Wednesday, 13 July 2016, 16h30
Ana Paula Laborinho
Wednesday, 13 July 2016, 17h00
Dealing with Unwanted Information in Speech
Johns Hopkins University, Baltimore, Maryland, USA and
Brno University of Technology, Czech Republic
Abstract: Besides a message, speech carries information from a number of additional sources, which introduce irrelevant variability (noise). As discussed in the talk, such noise comes in several distinct forms. Noise with predictable effects can be often suppressed analytically, and we discuss some techniques for doing so. Unpredictable effects of expected noise are typically successfully dealt with by extensive training of a machine using noisy data. Such multi-style training is currently the technique of choice in most practical situations, which is often hard to beat. However, we argue for alternative adaptive multi-stream approaches, which could in principle also deal with noises that are unexpected. Our current efforts in this direction are discussed.
Hynek Hermansky is the Julian S. Smith Professor of the Electrical Engineering and the Director of Centre for Language and Speech Processing at the Johns Hopkins University in Baltimore, Maryland, and a Research Professor at the Brno University of Technology, Czech Republic. His main research interests are in bio-inspired speech processing. He has been working in speech research for over 30 years, previously as a Director of Research at the IDIAP Research Institute, Martigny and a Titular Professor at the Swiss Federal Institute of Technology in Lausanne, Switzerland, a Professor and Director of the Center for Information Processing at OHSU Portland, Oregon, a Senior Member of Research Staff at U S WEST Advanced Technologies in Boulder, Colorado, a Research Engineer at Panasonic Technologies in Santa Barbara, California, a Research Fellow at the University of Tokyo, and an Assistant Professor at the Brno University of Technology, Czech Republic. He is a Fellow of IEEE, a Fellow of International Speech Communication, and an External Fellow of the International Computer Science Institute in Berkeley, California. He is also the holder of the 2013 International Speech Communication Association Medal for Scientific Achievement, is a Member of The Board of the International Speech Communication Association, and a Member of the Editorial Board of Speech Communication. He was the General Chair of the 2013 ICASSP Workshop on Automatic Speech Recognition and Understanding, a Member of the Organizing Committee at the 2011 ICASSP in Prague, Technical Chair at the 1998 ICASSP in Seattle and an Associate Editor for IEEE Transaction on Speech and Audio. He holds 10 US patents and authored or co-authored over 250 papers in reviewed journals and conference proceedings. Prof. Hermansky holds Dr.Eng. degree from the University of Tokyo, and Dipl. Ing. degree from Brno University of Technology, Czech Republic.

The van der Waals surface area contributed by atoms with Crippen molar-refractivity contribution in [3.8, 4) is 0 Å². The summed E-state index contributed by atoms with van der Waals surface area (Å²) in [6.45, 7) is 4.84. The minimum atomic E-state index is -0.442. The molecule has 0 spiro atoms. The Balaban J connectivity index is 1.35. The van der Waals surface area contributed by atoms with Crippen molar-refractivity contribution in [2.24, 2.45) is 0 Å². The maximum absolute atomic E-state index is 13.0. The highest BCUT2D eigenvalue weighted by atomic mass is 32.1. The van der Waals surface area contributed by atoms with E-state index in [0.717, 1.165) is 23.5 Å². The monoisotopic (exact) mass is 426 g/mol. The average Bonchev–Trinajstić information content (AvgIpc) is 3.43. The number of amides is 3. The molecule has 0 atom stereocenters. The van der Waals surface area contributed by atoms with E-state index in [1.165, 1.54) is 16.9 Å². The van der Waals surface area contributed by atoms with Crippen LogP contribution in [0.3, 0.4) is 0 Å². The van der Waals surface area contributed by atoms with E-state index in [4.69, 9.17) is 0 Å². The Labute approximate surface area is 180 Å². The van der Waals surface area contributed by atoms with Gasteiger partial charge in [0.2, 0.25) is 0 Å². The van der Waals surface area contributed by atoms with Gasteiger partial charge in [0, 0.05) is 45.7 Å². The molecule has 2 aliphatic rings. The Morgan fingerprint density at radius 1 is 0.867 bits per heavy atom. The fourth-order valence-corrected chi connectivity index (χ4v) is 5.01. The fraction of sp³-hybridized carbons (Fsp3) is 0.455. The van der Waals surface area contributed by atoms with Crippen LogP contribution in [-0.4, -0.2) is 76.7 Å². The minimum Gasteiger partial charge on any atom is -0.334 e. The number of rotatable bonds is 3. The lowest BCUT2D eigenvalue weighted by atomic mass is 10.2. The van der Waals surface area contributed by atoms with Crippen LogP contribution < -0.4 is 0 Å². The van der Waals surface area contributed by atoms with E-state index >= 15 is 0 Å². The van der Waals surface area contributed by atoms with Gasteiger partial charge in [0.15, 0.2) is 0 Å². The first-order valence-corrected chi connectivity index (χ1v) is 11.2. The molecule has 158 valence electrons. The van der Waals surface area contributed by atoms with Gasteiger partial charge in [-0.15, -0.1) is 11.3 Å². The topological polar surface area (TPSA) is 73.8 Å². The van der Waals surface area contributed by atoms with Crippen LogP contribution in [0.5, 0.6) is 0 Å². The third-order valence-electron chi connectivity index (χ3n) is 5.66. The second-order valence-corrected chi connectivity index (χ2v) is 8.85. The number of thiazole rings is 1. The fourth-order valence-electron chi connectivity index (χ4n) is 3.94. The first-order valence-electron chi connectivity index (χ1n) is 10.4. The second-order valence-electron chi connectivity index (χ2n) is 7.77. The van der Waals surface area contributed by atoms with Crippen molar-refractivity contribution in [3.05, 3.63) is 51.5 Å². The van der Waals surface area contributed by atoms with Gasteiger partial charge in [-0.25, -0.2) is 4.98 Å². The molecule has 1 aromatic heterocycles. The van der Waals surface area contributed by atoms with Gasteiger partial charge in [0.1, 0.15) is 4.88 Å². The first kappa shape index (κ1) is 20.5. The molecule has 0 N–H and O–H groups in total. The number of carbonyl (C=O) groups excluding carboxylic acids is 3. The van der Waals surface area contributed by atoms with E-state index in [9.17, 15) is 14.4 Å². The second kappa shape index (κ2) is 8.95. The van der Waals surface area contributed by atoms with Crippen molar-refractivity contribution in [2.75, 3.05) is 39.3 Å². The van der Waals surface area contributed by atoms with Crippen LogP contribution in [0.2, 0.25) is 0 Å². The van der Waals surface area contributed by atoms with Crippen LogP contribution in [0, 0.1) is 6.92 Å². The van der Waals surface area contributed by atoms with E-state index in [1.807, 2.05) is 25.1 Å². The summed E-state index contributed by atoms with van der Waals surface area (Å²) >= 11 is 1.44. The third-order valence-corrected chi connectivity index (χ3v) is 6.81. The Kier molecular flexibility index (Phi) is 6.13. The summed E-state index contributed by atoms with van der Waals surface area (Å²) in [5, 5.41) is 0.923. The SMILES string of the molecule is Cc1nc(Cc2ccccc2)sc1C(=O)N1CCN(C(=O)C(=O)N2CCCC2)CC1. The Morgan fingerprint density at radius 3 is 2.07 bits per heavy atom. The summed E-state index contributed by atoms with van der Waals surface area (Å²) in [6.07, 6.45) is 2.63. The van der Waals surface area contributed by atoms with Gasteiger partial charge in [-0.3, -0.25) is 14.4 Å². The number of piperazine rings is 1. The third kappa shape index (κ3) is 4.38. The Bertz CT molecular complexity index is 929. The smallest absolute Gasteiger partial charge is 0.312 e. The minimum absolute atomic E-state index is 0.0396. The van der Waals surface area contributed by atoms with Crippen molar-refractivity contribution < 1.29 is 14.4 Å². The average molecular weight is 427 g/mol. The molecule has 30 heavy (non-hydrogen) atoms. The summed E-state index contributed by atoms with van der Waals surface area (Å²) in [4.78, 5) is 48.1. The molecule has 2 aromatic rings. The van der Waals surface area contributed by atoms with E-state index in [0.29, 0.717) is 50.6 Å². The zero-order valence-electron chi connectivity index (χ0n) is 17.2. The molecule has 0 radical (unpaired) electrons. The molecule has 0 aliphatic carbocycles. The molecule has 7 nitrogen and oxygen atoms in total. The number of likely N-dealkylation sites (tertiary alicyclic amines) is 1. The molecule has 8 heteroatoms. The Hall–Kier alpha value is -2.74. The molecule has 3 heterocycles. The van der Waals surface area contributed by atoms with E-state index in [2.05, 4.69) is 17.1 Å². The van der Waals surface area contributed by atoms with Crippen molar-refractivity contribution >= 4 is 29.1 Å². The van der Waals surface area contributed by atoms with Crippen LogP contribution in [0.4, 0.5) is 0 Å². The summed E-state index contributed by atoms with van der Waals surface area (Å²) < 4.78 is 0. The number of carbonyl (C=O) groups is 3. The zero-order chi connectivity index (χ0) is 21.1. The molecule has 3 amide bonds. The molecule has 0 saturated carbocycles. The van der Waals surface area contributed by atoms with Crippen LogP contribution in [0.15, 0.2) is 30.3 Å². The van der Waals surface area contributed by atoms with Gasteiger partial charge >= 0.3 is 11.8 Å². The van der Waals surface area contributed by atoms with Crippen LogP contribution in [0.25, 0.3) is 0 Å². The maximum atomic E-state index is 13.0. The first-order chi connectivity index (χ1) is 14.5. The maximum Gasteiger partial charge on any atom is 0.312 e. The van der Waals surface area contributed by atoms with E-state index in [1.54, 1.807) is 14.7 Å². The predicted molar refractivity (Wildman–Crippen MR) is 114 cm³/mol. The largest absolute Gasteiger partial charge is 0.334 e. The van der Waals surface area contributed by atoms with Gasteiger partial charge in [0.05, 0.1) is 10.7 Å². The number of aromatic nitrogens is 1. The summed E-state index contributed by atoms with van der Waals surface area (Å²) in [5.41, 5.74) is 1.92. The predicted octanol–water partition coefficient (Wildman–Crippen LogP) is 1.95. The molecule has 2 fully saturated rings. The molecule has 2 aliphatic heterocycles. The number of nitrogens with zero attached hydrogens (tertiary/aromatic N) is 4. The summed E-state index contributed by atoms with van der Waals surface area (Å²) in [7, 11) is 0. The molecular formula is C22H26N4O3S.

Friday, 15 July 2016, 9h00
University of the Basque Country, San Sebastian, Spain
Abstract: One of the key challenges for creating the semantic representation of a text is mapping words found in a natural language text to their meanings. This task, Word Sense Disambiguation (WSD), is confounded by the fact that words have multiple meanings, or senses, dictated by their use in a sentence and the domain. We present an algorithm that employs random walks over the graph structure of knowledge bases, yielding state-of-the-art results for WSD on both general and biomedical texts, as well as in Named-Entity Disambiguation. We also show that the same algorithm can be successfully applied to Word Similarity and to enrich texts with related concepts, yielding improvements in Information Retrieval. Finally, we argue that knowledge-based approaches are complementary to other approaches, like supervised machine learning or unsupervised distributional embeddings.
Eneko Agirre received his PhD (1999) and B.A. (1990) in Computer Science by the University of the Basque Country, and is Associate Professor in the Computer Science Faculty there since 2005. He received his MSc. in Knowledge-Based Systems by Edinburgh University (1991). He has published over 150 international peer-reviewd articles and conference papers in Natural Language Processing, mainly in the areas of Lexical Knowledge Acquisition, Word Sense Disambiguation and Semantic Processing. He has been secretary and president of the ACL SIGLEX and member of the editorial board of Computational Linguistics. He is co-founder of the Joint Conference on Lexical and Computational Semantics (*SEM), now in its fifth edition. He is a usual reviewer for top international journals, a regular area chair and member of the program committees for top international conferences. He has lead the local team in several National and European projects. He received a Google Research Award in 2016.